Escape from Bogota

In the morning we played basketball. We played two on two and I was amazing. Afterwards, we were going to the Zona Rosa and on the way there a guy sitting next to the basketball court said, “Hey mister”, and when I looked around he gave me a thumbs up. I wondered if he had been watching.
In the evening we were going to Cali. To get to Cali from Bogotá takes ten hours. We shared a taxi to the bus terminal with the English couple who wouldn’t STOP TALKING. I liked them though. They were interesting enough and weren’t full of shit. They were going to Medellín.
We squeezed into the cab. There wasn’t enough room for all the bags in the back so we had to lay them across our fronts. There was a small television on the dashboard playing classic rock videos which made it all right…
We waited at the gate. There were lots of Colombians already waiting there. We stood behind them. Then we were told to get on. I was looking forward to the journey. I like a night bus. You can do some thinking. You can remember where you’d gone wrong, or where you’d gone right.
We pulled out of the station and a film came on. It was a terrible film, something about returning the President’s dog. I knew it was going to be terrible when I saw Eric Roberts’ name in the opening credits. I pulled my headphones out and put on some music.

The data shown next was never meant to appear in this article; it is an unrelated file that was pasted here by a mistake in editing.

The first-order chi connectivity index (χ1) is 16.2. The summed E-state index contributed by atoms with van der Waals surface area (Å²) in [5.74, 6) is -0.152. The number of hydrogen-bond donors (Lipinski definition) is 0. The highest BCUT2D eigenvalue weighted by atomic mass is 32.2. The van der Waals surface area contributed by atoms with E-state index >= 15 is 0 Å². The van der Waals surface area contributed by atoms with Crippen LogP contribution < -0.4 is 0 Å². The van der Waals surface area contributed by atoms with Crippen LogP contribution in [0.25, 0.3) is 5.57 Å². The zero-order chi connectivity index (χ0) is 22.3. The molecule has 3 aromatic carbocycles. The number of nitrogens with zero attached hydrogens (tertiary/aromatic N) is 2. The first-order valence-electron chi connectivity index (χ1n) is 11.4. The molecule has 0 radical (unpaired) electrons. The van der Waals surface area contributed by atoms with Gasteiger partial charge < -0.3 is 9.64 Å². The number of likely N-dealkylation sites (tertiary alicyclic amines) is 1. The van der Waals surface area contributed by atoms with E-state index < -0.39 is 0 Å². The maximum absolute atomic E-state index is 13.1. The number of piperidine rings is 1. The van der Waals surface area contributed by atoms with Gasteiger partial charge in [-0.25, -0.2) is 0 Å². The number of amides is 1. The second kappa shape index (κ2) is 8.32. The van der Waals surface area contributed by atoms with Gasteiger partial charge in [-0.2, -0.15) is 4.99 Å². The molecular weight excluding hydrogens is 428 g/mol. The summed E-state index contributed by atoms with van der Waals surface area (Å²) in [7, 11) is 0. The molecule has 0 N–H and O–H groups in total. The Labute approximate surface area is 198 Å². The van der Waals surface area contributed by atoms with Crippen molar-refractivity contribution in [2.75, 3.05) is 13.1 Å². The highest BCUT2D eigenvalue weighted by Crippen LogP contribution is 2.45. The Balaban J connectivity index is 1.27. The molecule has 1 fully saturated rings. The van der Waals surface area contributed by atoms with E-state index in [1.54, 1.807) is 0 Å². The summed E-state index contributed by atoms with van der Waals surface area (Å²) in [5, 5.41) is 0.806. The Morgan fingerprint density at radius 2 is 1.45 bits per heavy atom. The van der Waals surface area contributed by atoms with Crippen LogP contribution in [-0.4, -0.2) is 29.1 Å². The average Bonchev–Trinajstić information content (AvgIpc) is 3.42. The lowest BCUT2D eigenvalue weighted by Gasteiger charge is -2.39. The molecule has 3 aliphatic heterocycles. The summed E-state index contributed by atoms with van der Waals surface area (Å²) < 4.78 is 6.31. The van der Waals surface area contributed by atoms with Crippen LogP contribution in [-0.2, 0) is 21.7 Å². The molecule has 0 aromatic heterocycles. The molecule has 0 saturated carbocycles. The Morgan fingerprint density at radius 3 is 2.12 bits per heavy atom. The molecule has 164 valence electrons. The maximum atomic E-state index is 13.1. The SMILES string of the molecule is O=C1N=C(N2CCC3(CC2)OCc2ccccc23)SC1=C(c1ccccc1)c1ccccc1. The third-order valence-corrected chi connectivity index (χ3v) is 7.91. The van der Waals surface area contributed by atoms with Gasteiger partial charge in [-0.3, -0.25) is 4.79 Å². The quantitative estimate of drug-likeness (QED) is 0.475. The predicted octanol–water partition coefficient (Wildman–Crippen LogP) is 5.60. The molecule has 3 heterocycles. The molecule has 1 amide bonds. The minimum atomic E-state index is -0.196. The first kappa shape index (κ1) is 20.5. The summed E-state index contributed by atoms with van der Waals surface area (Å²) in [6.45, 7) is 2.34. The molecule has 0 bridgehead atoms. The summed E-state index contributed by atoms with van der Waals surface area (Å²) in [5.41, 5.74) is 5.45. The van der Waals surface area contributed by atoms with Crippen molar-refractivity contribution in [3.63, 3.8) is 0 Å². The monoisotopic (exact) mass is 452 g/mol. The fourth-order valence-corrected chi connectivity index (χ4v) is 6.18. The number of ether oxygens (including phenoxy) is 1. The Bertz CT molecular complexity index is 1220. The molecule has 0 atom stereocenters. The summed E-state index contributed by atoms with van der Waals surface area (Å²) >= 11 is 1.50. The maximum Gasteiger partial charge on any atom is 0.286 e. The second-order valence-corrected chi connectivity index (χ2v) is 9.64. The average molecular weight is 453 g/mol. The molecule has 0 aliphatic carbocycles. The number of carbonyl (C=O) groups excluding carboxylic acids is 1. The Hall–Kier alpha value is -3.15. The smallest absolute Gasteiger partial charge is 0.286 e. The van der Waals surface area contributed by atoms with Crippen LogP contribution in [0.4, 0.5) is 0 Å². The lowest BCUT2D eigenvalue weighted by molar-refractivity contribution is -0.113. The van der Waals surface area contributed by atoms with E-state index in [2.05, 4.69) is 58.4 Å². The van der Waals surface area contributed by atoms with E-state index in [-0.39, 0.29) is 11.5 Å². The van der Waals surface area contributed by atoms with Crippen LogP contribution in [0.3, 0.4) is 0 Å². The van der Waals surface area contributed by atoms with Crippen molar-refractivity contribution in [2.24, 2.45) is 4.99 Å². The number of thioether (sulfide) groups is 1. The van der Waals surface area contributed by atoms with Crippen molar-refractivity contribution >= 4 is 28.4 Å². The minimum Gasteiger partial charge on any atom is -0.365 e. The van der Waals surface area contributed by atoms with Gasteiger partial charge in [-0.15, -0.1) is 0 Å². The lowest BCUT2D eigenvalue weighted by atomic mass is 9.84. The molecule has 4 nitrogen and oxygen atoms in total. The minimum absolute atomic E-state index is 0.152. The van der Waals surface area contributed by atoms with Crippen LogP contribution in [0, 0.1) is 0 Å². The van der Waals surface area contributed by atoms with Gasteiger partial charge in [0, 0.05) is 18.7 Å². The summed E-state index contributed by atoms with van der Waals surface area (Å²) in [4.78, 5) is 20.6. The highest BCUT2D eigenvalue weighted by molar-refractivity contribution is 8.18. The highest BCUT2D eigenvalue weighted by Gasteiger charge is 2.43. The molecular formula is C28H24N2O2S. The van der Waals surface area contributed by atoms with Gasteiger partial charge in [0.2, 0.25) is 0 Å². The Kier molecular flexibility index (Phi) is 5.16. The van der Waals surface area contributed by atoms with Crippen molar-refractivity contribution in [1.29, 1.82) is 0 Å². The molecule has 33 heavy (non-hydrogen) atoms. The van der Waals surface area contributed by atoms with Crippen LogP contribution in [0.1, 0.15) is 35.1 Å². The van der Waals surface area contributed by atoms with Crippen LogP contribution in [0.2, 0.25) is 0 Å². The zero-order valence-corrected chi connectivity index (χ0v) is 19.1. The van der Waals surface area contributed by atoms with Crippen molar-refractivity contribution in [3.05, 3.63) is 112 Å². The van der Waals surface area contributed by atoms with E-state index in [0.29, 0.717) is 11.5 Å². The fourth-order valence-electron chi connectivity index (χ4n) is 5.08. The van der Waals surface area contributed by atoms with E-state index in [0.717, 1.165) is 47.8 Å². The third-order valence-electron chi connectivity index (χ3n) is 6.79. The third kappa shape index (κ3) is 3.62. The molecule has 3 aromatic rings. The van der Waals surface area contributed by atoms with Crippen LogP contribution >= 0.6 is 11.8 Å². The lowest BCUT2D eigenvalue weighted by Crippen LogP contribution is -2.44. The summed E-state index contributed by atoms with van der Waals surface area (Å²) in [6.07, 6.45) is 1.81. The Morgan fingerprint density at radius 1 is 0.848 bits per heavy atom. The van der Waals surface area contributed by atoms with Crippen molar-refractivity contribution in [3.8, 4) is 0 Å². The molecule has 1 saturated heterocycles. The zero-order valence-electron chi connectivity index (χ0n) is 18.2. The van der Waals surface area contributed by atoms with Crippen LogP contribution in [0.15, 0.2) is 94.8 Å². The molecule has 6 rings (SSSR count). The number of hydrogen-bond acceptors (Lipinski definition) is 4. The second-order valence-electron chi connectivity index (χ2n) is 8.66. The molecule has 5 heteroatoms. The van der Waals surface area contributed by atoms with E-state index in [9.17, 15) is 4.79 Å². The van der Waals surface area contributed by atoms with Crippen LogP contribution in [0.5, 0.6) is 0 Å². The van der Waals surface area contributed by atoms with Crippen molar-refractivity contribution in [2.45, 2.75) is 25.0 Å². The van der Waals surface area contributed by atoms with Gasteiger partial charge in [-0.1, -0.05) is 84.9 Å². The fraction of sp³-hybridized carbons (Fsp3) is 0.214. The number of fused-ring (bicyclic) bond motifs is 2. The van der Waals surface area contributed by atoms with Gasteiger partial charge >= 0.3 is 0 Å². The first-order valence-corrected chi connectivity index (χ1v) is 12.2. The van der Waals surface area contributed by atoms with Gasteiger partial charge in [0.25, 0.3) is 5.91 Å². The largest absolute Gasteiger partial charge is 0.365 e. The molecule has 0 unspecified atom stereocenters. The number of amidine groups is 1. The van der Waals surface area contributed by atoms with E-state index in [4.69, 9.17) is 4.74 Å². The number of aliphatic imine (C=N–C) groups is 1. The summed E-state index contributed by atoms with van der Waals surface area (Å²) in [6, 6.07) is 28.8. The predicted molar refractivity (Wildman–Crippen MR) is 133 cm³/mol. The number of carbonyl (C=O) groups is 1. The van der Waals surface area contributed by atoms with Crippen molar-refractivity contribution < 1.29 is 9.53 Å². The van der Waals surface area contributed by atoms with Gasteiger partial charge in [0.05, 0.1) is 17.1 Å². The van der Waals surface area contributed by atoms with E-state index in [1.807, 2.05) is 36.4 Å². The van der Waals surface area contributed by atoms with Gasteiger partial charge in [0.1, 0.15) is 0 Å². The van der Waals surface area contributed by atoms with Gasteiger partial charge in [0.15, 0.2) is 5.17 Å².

The bus bucked and jerked in the traffic. When a gap opened in front, the driver would stamp on the accelerator then brake hard. The streets were still alive with people selling, buying, dying. A jazz song came on through my headphones, something by Chet Baker maybe. I thought it was just like the bus, the fucking STOP START bus. We had stopped moving again. I looked out the window and watched a stray dog limp under an underpass. After an hour or so I wanted to BREAK something. I was feeling sick.
We turned into a bus station. I recognised it as the south bus station. On the screen above the film had finished. It had taken the length of a shit film just to get to another terminal in the SAME fucking city.
My mind was in riot and the only way I could calm it was to breathe breathe breathe. We left the station and the bus kept stopping. The traffic was gridlocked. It was midnight.
I can’t say that I didn’t like Bogotá. I almost loved her. I loved how rundown she was, how she looked like she should stink of piss but didn’t. But I felt a certain hate then.